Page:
Volt Studios uses an Autodesk Flame, Autodesk Smoke, and Autodesk Maya software pipeline to create national advertising spots.
Successful national spots can reinforce brand image, increase sales, and expand market share, so it’s not uncommon for every second of a high-end spot to be scrutinized, modified, or enhanced to boost its impact and appeal. With only 30 or 60 seconds to sway our buying habits and viewpoints, it’s no wonder that advertisers and ad agencies strive for perfection in every frame.
This is the creative but pressure-filled world that Volt Studios is steeped in. As a prestigious commercial post house in leading ad market Minneapolis, Minnesota, Volt Studios meets stiff client demands and expectations by leveraging its Autodesk workflow, including 2 seats of Autodesk® Smoke® editorial finishing software, Autodesk® Flame® software for visual effects compositing, and Autodesk® Maya® software for 3D and computer graphics (CG) animation.
While all 3 tools have distinctive yet complementary strengths that make them an outstanding arsenal for tackling Volt Studios’ huge volume of complex spots, Smoke is especially well-suited to this challenging work because it helps integrate the editing and effects tools that most spots need within a single toolset.
“I’ve been running Smoke for 12 years, and I personally couldn’t imagine working on any other editing platform,” says Steve Medin, Volt Studios’ president and Smoke artist. “I’ve never wished for another tool or imagined needing another tool. Smoke is indispensable for the kind of editing and effects I need to do for high-end spots.”
The artists at Volt Studios move from one creative challenge to another as they edit, enhance, and finish memorable ads for advertisers such as Tresemme, Subaru, Payless Shoesource, Toro Power Mowers, Harley Davidson, and others. With so much riding on the success of these ads, it comes as no surprise that much of what viewers see has been embellished and tweaked.
“The greatest challenge we face is just beautifying the film image until it’s perfect," says Medin. "Ninety percent of the work we do is completely undetectable to viewers. If we do our jobs well, no one can tell what we’ve done to an image, or that anything has been done to an image at all.”
The reality is that much of the source footage Volt is given to work with often contains natural or production problems that detract from the image—like power poles on a scenic road; dirt, leaves, and debris on a street; or production gear in shot—and these all have to be removed and the rest of the image fixed seamlessly.
There are also instances where elements have to be added in order to complete shots, like placing signs, graffiti, or logos onto walls or inserting backgrounds into green screen backdrops. Many of these fixes can be done equally well in Smoke and Flame.
“Car spots often require complicated fixes and effects. And car makers often request last-minute changes to the look of their vehicles, such as the type of tires and reflections on the car body and windshield,” says Randy Gackstetter, creative director and Flame artist for Volt Studios.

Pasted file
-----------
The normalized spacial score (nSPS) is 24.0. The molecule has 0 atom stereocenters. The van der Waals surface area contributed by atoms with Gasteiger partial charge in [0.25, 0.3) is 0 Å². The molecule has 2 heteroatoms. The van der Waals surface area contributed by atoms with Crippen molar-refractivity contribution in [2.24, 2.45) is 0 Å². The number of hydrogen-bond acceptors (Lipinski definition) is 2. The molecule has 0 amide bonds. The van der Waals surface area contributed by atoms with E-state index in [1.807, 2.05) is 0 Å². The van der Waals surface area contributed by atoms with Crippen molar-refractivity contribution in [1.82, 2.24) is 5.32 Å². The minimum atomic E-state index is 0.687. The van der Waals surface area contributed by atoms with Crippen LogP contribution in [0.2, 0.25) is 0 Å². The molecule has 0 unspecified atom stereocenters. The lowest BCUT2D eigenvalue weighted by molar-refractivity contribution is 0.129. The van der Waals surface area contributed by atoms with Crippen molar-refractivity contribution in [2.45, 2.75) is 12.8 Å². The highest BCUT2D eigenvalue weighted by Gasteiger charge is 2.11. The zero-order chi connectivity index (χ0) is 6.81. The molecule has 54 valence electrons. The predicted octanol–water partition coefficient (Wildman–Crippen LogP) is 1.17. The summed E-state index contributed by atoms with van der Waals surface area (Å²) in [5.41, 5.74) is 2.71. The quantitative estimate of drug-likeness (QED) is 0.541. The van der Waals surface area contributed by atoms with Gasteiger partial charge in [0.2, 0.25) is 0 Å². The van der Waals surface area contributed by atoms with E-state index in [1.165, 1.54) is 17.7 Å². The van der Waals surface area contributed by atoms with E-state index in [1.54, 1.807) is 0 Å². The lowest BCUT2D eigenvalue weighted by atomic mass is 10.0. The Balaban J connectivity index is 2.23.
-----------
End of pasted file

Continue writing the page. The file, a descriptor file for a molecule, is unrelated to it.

“On one Subaru spot, there was a large camera rig on the side of the street during filming that left an unsightly reflection on the car’s sheet-metal for approximately 60 frames,” Gackstetter adds. “We used Flame to remove that reflection and fix the painted surface well enough that no one would ever have suspected the glitch.”
"We live in a pretty fast-turnaround universe, and typically work with dozens of 2K or 1080/24p 4:4:4 HD resolution image layers,” says Charlie Lach, executive producer of Volt Studios. “Aside from our Smoke, Flame, and Maya pipeline, we haven’t found any other solutions out there that can handle the heavy lifting and fast processing we need to get the job done in the tight timeframes we’re given.”
When commercial jobs arrive at Volt, those calling for heavy editing and versioning generally go to the two Smoke systems, while ones requiring heavy visual effects and compositing lean toward Flame, depending upon which workstation is available. With Flame, scenes can be treated with the help of 3D and multipoint tracking, bicubic distortion, dramatic 3D lighting effects, projection mapping, and compositing for virtually any visual effect envisioned for the spot.
Flame and Smoke work closely together, and project ideas, Batch setups, scenes, and media frequently transfer between the two over a high-speed Autodesk® Wire® (InfiniBand) network. Maya can support the visual effects pipeline by being used to help create 3D animated assets.
Since much of their toolsets overlap, 75 percent of Volt’s spots can be posted in either Smoke or Flame. “But, it’s advantageous to have all three in-house because each has its own strengths," says Lach. "So, when all three are contributing to the Autodesk workflow, there’s virtually nothing we can’t do. Our clients don’t always know what equipment we’re using, and frankly, they’re simply trusting that when they hand us a job, we’ll have a facility capable of handling their creative mission.”
“When we get a call on a job, if we’re given sufficient time to work with, there’s virtually nothing we can’t do with Smoke, Flame, and Maya,” Lach says.
“It’s a real tribute to these Autodesk tools that they seem to vanish into the background while letting artists work in an unfettered way to realize their creative visions,” Lach continues. “Our Autodesk software is pivotal for the commercial work we do, and paramount to the success of our customer-driven business.”